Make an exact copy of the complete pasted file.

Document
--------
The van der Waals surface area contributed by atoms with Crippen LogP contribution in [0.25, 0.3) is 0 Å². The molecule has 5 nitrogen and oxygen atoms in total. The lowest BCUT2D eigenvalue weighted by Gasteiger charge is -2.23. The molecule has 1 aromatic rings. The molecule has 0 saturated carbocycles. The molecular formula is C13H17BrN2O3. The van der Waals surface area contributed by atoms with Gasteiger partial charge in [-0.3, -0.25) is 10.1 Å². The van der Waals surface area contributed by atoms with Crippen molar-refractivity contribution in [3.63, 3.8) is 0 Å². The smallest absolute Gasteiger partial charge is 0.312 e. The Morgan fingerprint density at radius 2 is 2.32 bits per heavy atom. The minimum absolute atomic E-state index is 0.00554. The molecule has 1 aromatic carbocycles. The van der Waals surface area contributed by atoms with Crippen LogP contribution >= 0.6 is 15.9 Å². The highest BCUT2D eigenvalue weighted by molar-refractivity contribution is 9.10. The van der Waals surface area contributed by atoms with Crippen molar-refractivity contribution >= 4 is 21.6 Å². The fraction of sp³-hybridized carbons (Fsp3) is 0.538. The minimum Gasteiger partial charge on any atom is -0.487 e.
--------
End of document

The van der Waals surface area contributed by atoms with Crippen LogP contribution in [0.25, 0.3) is 0 Å². The molecule has 5 nitrogen and oxygen atoms in total. The lowest BCUT2D eigenvalue weighted by Gasteiger charge is -2.23. The molecule has 1 aromatic rings. The molecule has 0 saturated carbocycles. The molecular formula is C13H17BrN2O3. The van der Waals surface area contributed by atoms with Gasteiger partial charge in [-0.3, -0.25) is 10.1 Å². The van der Waals surface area contributed by atoms with Crippen molar-refractivity contribution in [3.63, 3.8) is 0 Å². The smallest absolute Gasteiger partial charge is 0.312 e. The Morgan fingerprint density at radius 2 is 2.32 bits per heavy atom. The minimum absolute atomic E-state index is 0.00554. The molecule has 1 aromatic carbocycles. The van der Waals surface area contributed by atoms with Crippen LogP contribution >= 0.6 is 15.9 Å². The highest BCUT2D eigenvalue weighted by molar-refractivity contribution is 9.10. The van der Waals surface area contributed by atoms with Crippen molar-refractivity contribution >= 4 is 21.6 Å². The fraction of sp³-hybridized carbons (Fsp3) is 0.538. The minimum Gasteiger partial charge on any atom is -0.487 e.